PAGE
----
Since the Fed has just stopped publishing M-3 statistics, this author will present a modified version of this indicator the next we discuss monetary liquidity. For now, however, the latest weekly statistic is updated enough for our purposes. Following is a weekly chart showing our MEM indicator vs. the St. Louis Adjusted Monetary Base vs. M-3 from April 1985 to the present:
While our MEM indicator has perked up slightly from a low of negative 4.42% seven weeks ago to negative 4.07% in the latest week, readers should keep in mind that this indicator is still firmly in negative territory and is in fact, still at a low not seen since January 2002 (and we all know what happened afterwards). More importantly, the willingness of the private sector to speculate (and for commercial banks to lend) in the face of Fed and global central bank tightening is definitely a red flag. Historically, it has not been a good idea to fight the Fed, and this time should be no different. After all, wasn't it just three years ago when folks were stating that the Fed was “pushing on a string” and that interest rate cuts would have no discernible effect on the stock market or economy?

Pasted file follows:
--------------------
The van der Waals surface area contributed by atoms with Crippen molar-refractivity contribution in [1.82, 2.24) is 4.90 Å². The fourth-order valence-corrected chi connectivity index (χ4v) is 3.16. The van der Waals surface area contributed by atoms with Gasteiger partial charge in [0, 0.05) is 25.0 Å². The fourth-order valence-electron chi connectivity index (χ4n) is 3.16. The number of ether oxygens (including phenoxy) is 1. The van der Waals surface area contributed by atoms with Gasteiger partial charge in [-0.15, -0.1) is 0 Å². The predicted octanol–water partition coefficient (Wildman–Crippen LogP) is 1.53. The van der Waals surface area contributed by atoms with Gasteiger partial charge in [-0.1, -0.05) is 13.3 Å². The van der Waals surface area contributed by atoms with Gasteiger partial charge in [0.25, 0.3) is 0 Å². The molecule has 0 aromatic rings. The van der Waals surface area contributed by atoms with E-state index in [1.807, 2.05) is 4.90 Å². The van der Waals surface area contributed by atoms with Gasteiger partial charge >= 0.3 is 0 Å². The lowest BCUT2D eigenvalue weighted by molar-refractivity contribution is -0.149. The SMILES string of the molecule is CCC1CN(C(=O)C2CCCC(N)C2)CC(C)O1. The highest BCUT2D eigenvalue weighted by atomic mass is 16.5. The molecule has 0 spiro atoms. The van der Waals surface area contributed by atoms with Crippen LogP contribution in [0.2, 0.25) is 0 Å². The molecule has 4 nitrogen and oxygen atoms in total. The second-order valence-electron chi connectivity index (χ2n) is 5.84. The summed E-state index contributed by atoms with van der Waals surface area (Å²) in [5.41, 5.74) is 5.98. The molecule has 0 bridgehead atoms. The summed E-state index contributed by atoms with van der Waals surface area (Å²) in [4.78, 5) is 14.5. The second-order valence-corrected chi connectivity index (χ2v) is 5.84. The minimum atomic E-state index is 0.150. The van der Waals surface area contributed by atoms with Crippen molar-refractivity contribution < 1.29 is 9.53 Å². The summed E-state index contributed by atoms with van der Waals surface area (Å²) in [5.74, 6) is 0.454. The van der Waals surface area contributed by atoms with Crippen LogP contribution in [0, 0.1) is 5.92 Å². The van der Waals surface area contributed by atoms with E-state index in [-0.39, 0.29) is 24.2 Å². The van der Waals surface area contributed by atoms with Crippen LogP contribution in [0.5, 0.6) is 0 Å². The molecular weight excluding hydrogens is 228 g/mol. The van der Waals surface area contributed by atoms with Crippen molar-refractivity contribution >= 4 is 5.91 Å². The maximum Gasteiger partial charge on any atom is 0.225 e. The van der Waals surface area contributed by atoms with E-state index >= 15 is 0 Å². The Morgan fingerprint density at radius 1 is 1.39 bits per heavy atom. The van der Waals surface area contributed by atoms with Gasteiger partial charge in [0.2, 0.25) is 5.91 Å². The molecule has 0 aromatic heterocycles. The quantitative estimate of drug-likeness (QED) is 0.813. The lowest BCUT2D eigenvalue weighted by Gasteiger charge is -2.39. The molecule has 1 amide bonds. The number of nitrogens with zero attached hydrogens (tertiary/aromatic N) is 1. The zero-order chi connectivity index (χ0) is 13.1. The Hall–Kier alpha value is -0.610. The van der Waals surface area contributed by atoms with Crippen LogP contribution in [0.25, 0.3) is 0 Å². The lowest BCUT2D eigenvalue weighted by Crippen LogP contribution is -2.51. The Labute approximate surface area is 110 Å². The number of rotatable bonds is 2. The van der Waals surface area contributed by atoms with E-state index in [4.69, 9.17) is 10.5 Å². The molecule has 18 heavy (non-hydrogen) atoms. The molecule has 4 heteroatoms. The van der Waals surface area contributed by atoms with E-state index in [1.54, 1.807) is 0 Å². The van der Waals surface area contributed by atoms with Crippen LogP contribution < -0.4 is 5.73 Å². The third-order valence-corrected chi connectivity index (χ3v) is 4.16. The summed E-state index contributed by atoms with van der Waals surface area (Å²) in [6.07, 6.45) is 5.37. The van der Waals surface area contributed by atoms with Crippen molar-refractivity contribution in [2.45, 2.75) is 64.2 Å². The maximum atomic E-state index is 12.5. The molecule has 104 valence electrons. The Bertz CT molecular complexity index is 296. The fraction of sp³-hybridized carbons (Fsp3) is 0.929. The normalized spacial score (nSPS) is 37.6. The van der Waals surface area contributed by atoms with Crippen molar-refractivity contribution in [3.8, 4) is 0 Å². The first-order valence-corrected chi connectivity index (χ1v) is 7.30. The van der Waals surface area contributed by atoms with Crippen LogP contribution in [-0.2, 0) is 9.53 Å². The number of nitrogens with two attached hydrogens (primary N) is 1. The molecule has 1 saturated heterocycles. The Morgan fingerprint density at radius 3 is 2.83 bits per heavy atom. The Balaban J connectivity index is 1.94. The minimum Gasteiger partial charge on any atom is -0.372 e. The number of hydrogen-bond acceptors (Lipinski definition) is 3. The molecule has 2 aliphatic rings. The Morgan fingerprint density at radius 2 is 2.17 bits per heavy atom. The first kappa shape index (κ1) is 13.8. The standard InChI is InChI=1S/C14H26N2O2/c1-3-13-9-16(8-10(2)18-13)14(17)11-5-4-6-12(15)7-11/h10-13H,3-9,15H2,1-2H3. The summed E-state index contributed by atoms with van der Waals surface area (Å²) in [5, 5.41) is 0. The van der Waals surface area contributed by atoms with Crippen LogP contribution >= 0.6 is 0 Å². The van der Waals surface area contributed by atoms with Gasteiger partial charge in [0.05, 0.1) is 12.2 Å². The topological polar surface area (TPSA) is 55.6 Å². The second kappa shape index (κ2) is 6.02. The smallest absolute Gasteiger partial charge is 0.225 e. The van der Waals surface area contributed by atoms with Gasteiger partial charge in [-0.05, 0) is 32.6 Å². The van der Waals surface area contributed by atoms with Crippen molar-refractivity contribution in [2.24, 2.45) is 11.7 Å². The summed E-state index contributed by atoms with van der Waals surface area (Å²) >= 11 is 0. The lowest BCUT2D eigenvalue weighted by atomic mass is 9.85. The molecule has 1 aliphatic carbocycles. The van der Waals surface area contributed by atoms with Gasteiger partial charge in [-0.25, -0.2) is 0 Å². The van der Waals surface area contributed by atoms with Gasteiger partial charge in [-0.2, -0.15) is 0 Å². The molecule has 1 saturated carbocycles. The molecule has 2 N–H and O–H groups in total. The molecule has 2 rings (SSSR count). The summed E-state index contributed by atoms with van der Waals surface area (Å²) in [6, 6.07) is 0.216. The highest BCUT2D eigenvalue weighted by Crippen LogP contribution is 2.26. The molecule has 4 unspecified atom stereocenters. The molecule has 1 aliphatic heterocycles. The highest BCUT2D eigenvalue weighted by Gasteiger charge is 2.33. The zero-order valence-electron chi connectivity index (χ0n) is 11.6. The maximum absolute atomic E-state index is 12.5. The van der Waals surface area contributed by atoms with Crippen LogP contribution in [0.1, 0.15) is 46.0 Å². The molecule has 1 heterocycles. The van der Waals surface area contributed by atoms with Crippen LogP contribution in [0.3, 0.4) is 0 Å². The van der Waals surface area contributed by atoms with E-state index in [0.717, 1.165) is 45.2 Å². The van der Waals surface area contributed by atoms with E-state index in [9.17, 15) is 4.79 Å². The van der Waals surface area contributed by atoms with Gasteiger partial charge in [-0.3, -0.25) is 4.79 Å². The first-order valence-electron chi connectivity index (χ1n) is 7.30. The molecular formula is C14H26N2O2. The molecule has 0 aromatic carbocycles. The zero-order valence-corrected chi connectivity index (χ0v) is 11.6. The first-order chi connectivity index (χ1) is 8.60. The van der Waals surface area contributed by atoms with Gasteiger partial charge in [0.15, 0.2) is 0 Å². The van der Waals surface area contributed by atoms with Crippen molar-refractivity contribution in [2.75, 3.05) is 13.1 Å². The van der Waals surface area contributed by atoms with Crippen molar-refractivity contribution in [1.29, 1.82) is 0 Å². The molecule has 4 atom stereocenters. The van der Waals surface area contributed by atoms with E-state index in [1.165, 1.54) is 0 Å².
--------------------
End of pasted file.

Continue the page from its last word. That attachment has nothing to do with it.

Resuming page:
I would now like to take some time and discuss our opinions on the yield curve. When looking at the historic shape of the yield curve, this author prefers taking the difference between the Fed Funds rate and the 30-year government bond; as such a measurement takes into account the yields across the entire spectrum of the yield curve. In our December 15, 2005 commentary (“Yield Curve Continues to Flatten”), we discussed the implications of a flattening/inverting yield curve, as well as why it may have outlived its usefulness. However, we also concluded that even though the yield curve may have somewhat outlived its usefulness, it was still nonetheless an indicator to take heed, given its role as an excellent leading indicator of the stock market since the Russian, Brazilian, and LTCM crises during late 1998. In our December 22, 2005 commentary (“Flattening Yield Curve: Does the Stock Market Care?”), we further extended our yield curve analysis back to January 1975 and concluded that while the implications of a flattening/inverted yield curve has changed somewhat in the last 30 years, one thing does not change. I will now quote from our December 22, 2005 commentary: